In Colombia, WFP assists many victims of sexual and gender-based violence, providing them with food assistance as they recover. As part of her work for WFP, Mariangela Bizzarri recently visited a town on Colombia's Pacific coast to meet some of these women and to assess the impact of the violence they have experienced. She sent us this personal account of one day of meetings.
TUMACO (Colombia's Pacific coast) -- I am here to meet with some of the people who WFP is assisting in Colombia, in particular the ones who have experienced gender-based violence. I have to assess the extent, nature and consequences of that violence.
As usual, I move from one group discussion to another, meeting with men and women of different ages and ethnicity, most of whom have been displaced by the conflict that has been devastating the country for the past 50 years.
As I talk to them, I monitor carefully their facial expressions, trying to see beyond their words. It is always difficult to know what exactly is going on in people’s minds, given what they went through and how their experience affected their lives. Some people talk more than others. They are willing to share and discuss. They openly ask for help and support. Others stay quiet. They look attentive, they listen, but they let the others talk.
I never ask personal questions, or encourage people to share their personal experience. The objective is to better understand the situation and see what WFP could do to protect and support them in their daily life.
Today's meeting is no different from others. After about an hour, I thank the women and I'm ready to move to another meeting. But a woman is waiting for me downstairs. I recognize her. She was in the group and she was particularly quiet. She wants to talk to me privately.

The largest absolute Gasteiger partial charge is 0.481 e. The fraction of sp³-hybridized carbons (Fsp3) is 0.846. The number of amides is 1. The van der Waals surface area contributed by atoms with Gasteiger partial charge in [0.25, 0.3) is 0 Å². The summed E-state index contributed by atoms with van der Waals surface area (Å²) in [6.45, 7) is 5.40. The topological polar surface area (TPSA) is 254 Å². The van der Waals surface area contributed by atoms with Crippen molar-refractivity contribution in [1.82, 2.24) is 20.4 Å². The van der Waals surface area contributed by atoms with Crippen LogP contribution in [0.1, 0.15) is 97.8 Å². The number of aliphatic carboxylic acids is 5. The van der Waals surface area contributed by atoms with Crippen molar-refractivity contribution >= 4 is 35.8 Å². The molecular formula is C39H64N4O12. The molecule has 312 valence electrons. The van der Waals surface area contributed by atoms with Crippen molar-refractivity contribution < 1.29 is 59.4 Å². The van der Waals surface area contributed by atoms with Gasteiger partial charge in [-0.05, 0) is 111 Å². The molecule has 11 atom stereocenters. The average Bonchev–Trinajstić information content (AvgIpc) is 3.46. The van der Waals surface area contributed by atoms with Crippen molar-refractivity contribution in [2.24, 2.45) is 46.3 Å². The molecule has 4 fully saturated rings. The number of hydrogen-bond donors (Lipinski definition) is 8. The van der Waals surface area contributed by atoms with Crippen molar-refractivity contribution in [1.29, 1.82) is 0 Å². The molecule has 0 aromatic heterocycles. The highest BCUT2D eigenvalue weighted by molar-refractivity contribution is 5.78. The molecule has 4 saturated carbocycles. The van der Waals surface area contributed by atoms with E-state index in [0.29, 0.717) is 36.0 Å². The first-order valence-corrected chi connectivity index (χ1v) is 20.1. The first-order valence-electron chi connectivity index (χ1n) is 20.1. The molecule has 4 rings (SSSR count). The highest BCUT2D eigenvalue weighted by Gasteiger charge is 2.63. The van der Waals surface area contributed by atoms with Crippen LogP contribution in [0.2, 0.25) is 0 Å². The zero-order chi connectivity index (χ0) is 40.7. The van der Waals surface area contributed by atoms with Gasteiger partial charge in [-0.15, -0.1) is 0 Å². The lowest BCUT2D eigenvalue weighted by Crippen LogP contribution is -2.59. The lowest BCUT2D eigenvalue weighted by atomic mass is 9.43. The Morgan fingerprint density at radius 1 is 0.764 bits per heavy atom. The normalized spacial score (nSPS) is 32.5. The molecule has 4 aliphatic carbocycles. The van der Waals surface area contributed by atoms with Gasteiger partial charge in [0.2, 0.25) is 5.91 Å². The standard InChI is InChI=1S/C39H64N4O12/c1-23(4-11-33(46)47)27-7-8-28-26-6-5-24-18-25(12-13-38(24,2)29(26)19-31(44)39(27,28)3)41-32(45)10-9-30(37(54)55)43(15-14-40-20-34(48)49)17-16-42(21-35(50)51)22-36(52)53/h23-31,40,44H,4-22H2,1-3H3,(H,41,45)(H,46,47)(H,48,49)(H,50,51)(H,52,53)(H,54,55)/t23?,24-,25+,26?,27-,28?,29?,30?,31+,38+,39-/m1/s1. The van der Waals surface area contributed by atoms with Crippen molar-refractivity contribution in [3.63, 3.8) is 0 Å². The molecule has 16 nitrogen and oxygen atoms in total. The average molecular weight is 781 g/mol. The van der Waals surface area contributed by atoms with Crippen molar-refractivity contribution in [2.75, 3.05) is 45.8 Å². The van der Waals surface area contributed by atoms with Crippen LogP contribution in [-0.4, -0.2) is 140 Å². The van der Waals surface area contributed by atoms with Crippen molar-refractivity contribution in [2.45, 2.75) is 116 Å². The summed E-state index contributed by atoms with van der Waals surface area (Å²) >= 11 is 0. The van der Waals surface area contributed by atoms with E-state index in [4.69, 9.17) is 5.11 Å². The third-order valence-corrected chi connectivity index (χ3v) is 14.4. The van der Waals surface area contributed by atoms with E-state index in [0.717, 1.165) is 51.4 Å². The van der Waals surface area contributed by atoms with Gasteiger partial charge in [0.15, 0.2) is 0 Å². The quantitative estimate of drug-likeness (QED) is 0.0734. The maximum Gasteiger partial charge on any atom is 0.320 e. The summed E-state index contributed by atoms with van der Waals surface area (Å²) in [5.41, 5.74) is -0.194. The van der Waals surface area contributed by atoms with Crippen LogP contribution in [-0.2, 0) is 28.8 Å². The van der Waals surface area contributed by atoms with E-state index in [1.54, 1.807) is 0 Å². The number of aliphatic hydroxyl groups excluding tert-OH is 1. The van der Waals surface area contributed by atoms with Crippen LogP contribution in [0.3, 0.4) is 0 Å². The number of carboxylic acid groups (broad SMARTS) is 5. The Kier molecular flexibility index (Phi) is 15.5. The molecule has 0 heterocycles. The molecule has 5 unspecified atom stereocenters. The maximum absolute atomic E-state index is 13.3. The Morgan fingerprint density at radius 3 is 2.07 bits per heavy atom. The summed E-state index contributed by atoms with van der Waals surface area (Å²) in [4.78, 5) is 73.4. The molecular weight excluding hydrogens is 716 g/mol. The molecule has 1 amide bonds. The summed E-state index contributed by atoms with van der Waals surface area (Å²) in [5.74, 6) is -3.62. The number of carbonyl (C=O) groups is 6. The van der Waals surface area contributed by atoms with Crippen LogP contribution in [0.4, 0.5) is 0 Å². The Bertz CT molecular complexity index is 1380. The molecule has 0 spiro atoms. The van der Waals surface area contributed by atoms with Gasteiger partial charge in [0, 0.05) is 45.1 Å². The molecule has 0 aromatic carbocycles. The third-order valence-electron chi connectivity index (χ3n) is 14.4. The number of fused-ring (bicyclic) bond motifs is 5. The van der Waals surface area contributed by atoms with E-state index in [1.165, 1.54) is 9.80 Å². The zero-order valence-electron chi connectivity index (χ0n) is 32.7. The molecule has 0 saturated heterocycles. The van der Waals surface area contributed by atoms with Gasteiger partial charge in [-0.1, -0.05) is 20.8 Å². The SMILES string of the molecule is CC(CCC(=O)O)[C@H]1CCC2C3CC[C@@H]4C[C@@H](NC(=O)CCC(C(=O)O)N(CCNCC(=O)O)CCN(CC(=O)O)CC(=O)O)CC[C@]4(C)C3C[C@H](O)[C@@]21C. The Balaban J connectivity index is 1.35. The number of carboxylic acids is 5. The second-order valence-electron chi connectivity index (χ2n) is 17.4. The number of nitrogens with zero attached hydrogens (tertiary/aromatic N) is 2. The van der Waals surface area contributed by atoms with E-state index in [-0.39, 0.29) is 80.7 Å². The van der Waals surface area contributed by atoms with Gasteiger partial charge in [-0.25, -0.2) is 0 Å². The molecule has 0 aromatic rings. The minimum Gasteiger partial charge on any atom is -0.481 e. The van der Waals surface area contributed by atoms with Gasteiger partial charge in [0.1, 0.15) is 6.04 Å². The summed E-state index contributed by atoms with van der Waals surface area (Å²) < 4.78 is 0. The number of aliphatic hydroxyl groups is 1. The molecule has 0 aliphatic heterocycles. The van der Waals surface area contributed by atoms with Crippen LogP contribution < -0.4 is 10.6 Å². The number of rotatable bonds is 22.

On a bench in the nearby park, she starts telling me what she went through, about the violence she experienced at the hands of a small group of armed rebels, the pain of having her children’s eyes on her while this was happening, and the disappearance of her husband, taken away by the rebels.
Since then, she has not heard from him, she does not even know whether he is still alive. Just a few months have passed. Since then, she has taken her children and moved to Tumaco, to find refuge and escape from the horror of that day. She looks at me and at WFP with hope.
In Colombia, WFP is among the lead agencies in nationwide efforts to address gender-based violence. Together with UNHCR, IOM and UNICEF, it works in areas affected by displacement and natural disasters to strengthen community-level response to this form of violence. The work includes sensitizing communities to issues surrounding it, and providing food assistance to its victims. Food assistance helps in the process of reintegration and is often provided while victims are receiving psycho-social support.
Recent studies show that in Colombia armed groups systematically employ sexual violence as a tactic of war to dominate, humiliate, silence, obtain information, punish, expropriate, exert control, or intimately bond victims, families and communities to an armed group. Between 2001-2009 the rate of sexual violence in areas with an active presence of armed groups was estimated at almost one in five. This means that a total of 498,687 women, 149 per day, and 6 every hour were victim of acts of sexual violence.